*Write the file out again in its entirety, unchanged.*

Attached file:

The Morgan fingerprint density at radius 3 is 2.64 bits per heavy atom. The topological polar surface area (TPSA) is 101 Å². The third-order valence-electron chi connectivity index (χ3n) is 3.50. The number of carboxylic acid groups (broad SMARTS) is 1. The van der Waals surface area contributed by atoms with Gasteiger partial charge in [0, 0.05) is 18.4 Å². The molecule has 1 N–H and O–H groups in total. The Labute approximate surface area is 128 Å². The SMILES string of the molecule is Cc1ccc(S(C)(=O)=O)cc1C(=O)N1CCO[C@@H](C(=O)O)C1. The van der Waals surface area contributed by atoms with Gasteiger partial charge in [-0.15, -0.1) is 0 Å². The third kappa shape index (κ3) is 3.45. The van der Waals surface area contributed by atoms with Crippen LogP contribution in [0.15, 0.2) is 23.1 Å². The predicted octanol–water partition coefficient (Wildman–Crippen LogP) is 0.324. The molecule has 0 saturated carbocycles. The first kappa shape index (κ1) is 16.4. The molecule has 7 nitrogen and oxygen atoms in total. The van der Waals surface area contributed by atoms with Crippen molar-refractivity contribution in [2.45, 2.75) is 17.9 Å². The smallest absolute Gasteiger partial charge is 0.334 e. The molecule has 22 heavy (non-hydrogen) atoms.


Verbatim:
The Morgan fingerprint density at radius 3 is 2.64 bits per heavy atom. The topological polar surface area (TPSA) is 101 Å². The third-order valence-electron chi connectivity index (χ3n) is 3.50. The number of carboxylic acid groups (broad SMARTS) is 1. The van der Waals surface area contributed by atoms with Gasteiger partial charge in [0, 0.05) is 18.4 Å². The molecule has 1 N–H and O–H groups in total. The Labute approximate surface area is 128 Å². The SMILES string of the molecule is Cc1ccc(S(C)(=O)=O)cc1C(=O)N1CCO[C@@H](C(=O)O)C1. The van der Waals surface area contributed by atoms with Gasteiger partial charge in [-0.15, -0.1) is 0 Å². The third kappa shape index (κ3) is 3.45. The van der Waals surface area contributed by atoms with Crippen LogP contribution in [0.15, 0.2) is 23.1 Å². The predicted octanol–water partition coefficient (Wildman–Crippen LogP) is 0.324. The molecule has 0 saturated carbocycles. The first kappa shape index (κ1) is 16.4. The molecule has 7 nitrogen and oxygen atoms in total. The van der Waals surface area contributed by atoms with Crippen molar-refractivity contribution in [2.45, 2.75) is 17.9 Å². The smallest absolute Gasteiger partial charge is 0.334 e. The molecule has 22 heavy (non-hydrogen) atoms.